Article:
Taiwan Communiqué No. 76, June 1997

Say "Yes" to Taiwan

At the time of Hong Hong's transition to China it is important to emphasize to the world that Taiwan does not want to go down the same road. We wish the people of Hong Kong well, and hope that their human rights, civil liberties, and democratic aspirations will be respected. Wherever we can, we will help defend those rights, liberties, and aspirations.

But the people of Taiwan have let it be known clearly and unequivocally that "One Country, Two Systems" is not for them, and that we want our country to be accepted by the international community as a free and democratic nation.

At the 50th anniversay of the Marshall Plan at the end of May in the Netherlands, President Clinton said that no democratic nation in Europe would be left out of the trans-Atlantic community. On June 5th 1997, in her Harvard commencement address, Secretary of State Madeleine Albright reiterated those words, and added:

"I say that no nation in the world need be left out of the global system we are constructing. And every nation that seeks to participate, and is willing to do all it can to help itself, will have America's help in finding the right path."

We urge the United States to stand by those promises, and help Taiwan become a full and equal member of the world community. Taiwan is a democratic nation, and it seeks to participate. The time is now to say "Yes" to Taiwan.

The Hong Kong Transition: strangling civil liberties

As the date of Hong Kong's handover to China gets closer, there are increasing signs that China has no intention of maintaining Hong Kong's "...high degree of autonomy, way of life, and freedoms..." A number of tell-tale signs:

Press reports are also indicating that for months, the Chinese authorities have been carrying out a major propaganda campaign about Hong Kong, whipping up nationalistic feeling and offering a version of history that is highly biased.

Taiwan says "No" to China

On 28 June 1997, a major rally will be held in Taipei, when tens of thousands of people will gather to "Say No to China." The rally is intended to emphasize that Taiwan is a free and democratic nation, to tell China that its claims are wrong, and to show that the "One Country, two Systems" approach is in no way applicable to Taiwan.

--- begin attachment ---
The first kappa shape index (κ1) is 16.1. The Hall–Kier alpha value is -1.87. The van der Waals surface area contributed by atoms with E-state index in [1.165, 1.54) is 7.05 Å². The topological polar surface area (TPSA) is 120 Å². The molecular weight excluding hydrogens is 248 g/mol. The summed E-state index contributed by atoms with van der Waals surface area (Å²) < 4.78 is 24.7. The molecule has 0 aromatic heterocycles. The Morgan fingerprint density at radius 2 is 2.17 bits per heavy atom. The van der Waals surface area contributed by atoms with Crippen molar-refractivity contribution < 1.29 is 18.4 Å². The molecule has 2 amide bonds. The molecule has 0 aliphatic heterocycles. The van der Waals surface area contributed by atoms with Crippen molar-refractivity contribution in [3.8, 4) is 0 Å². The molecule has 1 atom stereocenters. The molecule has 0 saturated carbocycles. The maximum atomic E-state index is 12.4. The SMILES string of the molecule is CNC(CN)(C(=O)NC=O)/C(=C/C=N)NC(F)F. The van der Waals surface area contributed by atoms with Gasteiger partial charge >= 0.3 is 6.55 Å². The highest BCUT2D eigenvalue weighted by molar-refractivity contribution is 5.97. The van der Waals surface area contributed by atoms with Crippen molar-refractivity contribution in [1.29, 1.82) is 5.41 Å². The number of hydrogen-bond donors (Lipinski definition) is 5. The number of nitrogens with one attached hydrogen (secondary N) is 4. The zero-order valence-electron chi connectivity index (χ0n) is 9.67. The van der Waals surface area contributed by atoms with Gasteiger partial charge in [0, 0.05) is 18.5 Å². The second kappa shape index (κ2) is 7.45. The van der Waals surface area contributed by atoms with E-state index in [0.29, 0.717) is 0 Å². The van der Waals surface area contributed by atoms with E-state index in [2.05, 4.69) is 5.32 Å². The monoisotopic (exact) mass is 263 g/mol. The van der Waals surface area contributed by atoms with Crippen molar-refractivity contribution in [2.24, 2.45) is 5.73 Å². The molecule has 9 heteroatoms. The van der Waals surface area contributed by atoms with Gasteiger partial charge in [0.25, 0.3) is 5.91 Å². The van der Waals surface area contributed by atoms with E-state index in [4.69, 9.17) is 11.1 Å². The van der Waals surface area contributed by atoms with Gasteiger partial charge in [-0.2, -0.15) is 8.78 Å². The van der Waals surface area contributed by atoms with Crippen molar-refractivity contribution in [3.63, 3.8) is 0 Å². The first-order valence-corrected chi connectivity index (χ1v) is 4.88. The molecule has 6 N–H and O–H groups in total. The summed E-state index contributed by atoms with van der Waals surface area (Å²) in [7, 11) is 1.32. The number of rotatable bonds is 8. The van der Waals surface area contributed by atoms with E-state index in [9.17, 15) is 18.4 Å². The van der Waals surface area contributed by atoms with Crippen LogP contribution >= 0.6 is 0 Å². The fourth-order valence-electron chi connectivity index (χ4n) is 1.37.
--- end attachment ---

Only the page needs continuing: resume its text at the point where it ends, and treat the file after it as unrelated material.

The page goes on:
Over the past few years, China has bullied and threatened Taiwan, and has prevented the island from gaining its rightful place among the family of nations. Taiwan is populated by 21 million people, most of whom consider themselves Taiwanese, not Chinese. They had nothing to do with the Chinese Civil War, and don't want their future to be held hostage to that Civil War.

The Taiwanese are asking the United States and other nations around the world to have the courage to stand up for the principles embodied in the Charter of the United Nations. These principles give the people of Taiwan the right to self-determination and the right to determine their own future, without any outside interference by other countries such as China.

The people of Taiwan simply ask China to respect the right of the Taiwanese to choose "life, liberty, and the pursuit of happiness" as a free and independent country, which lives in peaceful coexistence next to its big neighbor. Is that too much to ask ? Is it provocative to have freedom and democracy ?

The rally is sponsored by a coalition of social organizations and political parties in Taiwan, including the Democratic Progressive Party (DPP) and the Taiwan Independence Party (TAIP). Former DPP presidential candidate Professor Peng Ming-min is Honorary Chair of the preparatory committee, and Legislator Trong Chai its chairman.

Back to: Table of Contents

Copyright © 1997 Taiwan Communiqué